Brown: “You usually find the ones who have worked overseas tend to be a little bit more rounded, they tend to understand the real world of advertising a bit better, they can see in other cultures advertising is embraced and liked as opposed to despised and ignored, especially the culture in London.” tising a bit better, they can see in other cu ltures adver tis ing i s embraced and liked as opposed to despised and ignored, especially the culture in London where from my experience they love great ads and the cul ture didn’ t really exist in Australia when I left. It’s probably changed in Australia a little bit but peopl e hat ed adver tising in Austral ia when I left – well, that was my perception, and I thought wow, there’s a whole country here that actually love great ads, what an inspiring market to be in,” Brown says. Brown doesn’t necessarily think Australians blossom while working overs eas – it’s normal ly the ones who do re ally well at home that do well overseas: “I k now there are some people who have had limited success over here and then h ad more success overseas because they have found themselves in a better situation. I don’t think they become better ; I just think they needed more opportunity or work better in an environment that had a better landscape. In gener al Aust ral ians do well overseas because they cut through the bull shit and they are a long way from home so they have to make it work. The alternative to not making it work is the y come home with their tail through the ir legs, so their desire to succeed is stronger than some of the locals in whatever country they are in.” Brown was looking at starting an agency in London, but felt more SEPTE MBE R/OCTOB E R 2 007 comfortable doing it in Austr alia than in the UK, whic h is what mad e hi m come home. On hi s return he worked at The Campaign Pal ac e for seve ral ye ar s b efore teaming up with his writer Paul Fishlock and Palace suit Matthew Melhuish to launch BMF. Why did he go to London in the first place? “I wanted to be one of the best in London and that’s what I set out to achieve… I went there because I thought - and believed - it was the best training ground in the world for creative people and in the 1980s it probably was. At the time there weren’t many other markets to go to a nd work with all the best people in the world,” he says. While the centre of world adver- tising has since expanded with great work coming from a diverse range of markets (even Romania won a Lion at Cannes this year) Brown stil l recommends cre atives head overseas for experience on the basis that they’ll never find out how good they a re u nt il they wor k in the tough markets on the big brands. “That’s when you find out if you are good enough to cut it on the world stage. There’s no point in staying here and trying to achieve that goal, you can try, but it’s pretty difficult, you’ve got more chance if you go overseas and try and mix with more of the hotspots around the world,” he says. John Fawcett, former creative direct or an d CEO of G eor ge Patterson Partners - who eventually Fawcett: “In the Australian creative department you really get huge exposure for different skills and talents, you don’t get that in the States - or the UK to a lesser extent. So Australia is a valuable place for that reason, they can put you almost anywhere on the field and you can play in that position.” became worldwide CD of Bates for several years - now head of a cogni- tive fitness company cal led Headstrong, d isagrees, s aying h e never felt lik e he had to wo rk abroad to make it – after all he was creative di rector and then CEO of the largest agency in the country for many years, but thinks his interna- tional experience helped shape him as a p erson. Fawcett h ad s everal stints abroad throughout his career, working in Singapore, Hong Kong, London and New York. “Every t ime you pitch a piece of business an d you win, e very time you write a g reat s cript, you l earn from that a nd you app ly that, you put tha t in your bag of e xperience and i t a ll helps. So y es, t ravelling and international experience helps, but I couldn’t put anything down to any pa rticu la r j ob i n a ny gi ven country, you ar e an amalgm of a ll the pe ople y ou have wor ked with and a ll the things you have l earnt and you g et t aught a lo t of things when you work in o ther countries. I worked with some f antastic peo- ple, some highly talented and en or- mously skilled people that I w ould not have met if I hadn’t left Austr alia and tr avelled,” sa ys Fawcett. He still has fond memories of his first s tint a broad – in S ingapore when he was in hi s e arly twenties. One o f h is c lients wa s Singapore Airlines for whom he had a regional role – he would fly to Malaysi a or India spending a week in th eir office to write a brochure or a cou- ple of ads or a local campaign then pack h is su itcase, g et o n a p lane and fly somewhere else – which was fantastic experience at that age. Like Premutico, Fawcett v alues the bro ader s kill set Austra lians develop working in a smaller mar- ket, particularly the f act th at y ou are exposed to all the different dis- ciplines almost f rom th e time yo u start. He c ontrasts this with New York, where someone who starts in the m edia d epartment p robably hasn’t e ven met anyone f rom t he creative department their whole life and the y c an’t re late to w hat y ou do. The wor k is also less spe - cialised. Says Fawcett: “In the Australian creative department you r eally g et huge e xposur e for d iffe rent sk ills and t alents, y ou don’t g et that in the S tates - or the UK to a l esser extent. So Australia i s a v aluable place for that r eason, they can p ut you a lmost anywhere on the f ield and you can play in that position.” Fawcett thinks th is is one of th e reasons there are Australians in top jobs in adver tising ar ound the world, but says it is not restricted to advertising, that th ere a re a lo t of Australians in influential positions in different industries a round the world: “I think it’s about personali- ty, we a re good people, we have a good sense of humour, we’ve got a good work ethic, we seem to have a natural way of balancing work and play, we work hard, play hard ? CAM PA IGN B R I E F 43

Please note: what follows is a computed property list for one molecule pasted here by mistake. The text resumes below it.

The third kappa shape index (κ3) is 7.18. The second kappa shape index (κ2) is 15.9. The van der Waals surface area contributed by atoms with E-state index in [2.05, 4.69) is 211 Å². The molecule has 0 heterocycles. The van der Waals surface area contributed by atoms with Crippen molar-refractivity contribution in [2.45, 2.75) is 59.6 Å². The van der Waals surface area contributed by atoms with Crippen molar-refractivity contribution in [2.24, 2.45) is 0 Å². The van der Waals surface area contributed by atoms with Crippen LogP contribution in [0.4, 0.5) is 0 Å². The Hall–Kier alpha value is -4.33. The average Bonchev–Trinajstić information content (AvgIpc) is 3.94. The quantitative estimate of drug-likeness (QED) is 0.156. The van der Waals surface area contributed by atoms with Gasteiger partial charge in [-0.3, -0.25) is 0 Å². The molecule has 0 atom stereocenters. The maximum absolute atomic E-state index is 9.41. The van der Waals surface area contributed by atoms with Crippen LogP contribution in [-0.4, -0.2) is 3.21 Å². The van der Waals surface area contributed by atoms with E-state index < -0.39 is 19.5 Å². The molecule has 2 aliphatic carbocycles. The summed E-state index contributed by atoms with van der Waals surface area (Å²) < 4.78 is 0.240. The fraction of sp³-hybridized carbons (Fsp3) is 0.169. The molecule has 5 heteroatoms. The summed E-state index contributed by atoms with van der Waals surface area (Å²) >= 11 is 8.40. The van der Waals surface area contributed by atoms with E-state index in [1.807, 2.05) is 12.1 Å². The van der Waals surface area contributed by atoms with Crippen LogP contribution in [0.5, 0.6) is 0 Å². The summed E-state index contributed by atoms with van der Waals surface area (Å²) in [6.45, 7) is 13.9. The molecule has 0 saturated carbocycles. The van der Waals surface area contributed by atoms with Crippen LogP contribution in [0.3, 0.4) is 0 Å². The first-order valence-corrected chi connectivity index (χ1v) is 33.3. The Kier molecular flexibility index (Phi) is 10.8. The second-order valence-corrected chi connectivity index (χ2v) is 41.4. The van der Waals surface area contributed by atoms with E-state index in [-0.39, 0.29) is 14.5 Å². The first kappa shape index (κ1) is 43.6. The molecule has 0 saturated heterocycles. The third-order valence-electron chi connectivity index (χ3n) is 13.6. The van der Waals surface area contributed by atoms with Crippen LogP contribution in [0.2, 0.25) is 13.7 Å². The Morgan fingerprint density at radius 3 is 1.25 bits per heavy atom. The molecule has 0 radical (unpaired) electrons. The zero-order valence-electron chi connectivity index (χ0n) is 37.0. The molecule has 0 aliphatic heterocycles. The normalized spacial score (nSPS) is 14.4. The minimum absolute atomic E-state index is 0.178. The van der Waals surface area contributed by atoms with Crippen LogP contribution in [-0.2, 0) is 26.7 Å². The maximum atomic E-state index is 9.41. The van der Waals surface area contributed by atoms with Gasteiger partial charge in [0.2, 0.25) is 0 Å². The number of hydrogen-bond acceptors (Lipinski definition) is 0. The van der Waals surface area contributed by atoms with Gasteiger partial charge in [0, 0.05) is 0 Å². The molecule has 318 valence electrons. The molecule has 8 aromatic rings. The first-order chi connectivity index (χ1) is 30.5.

November December 2007
July August 2007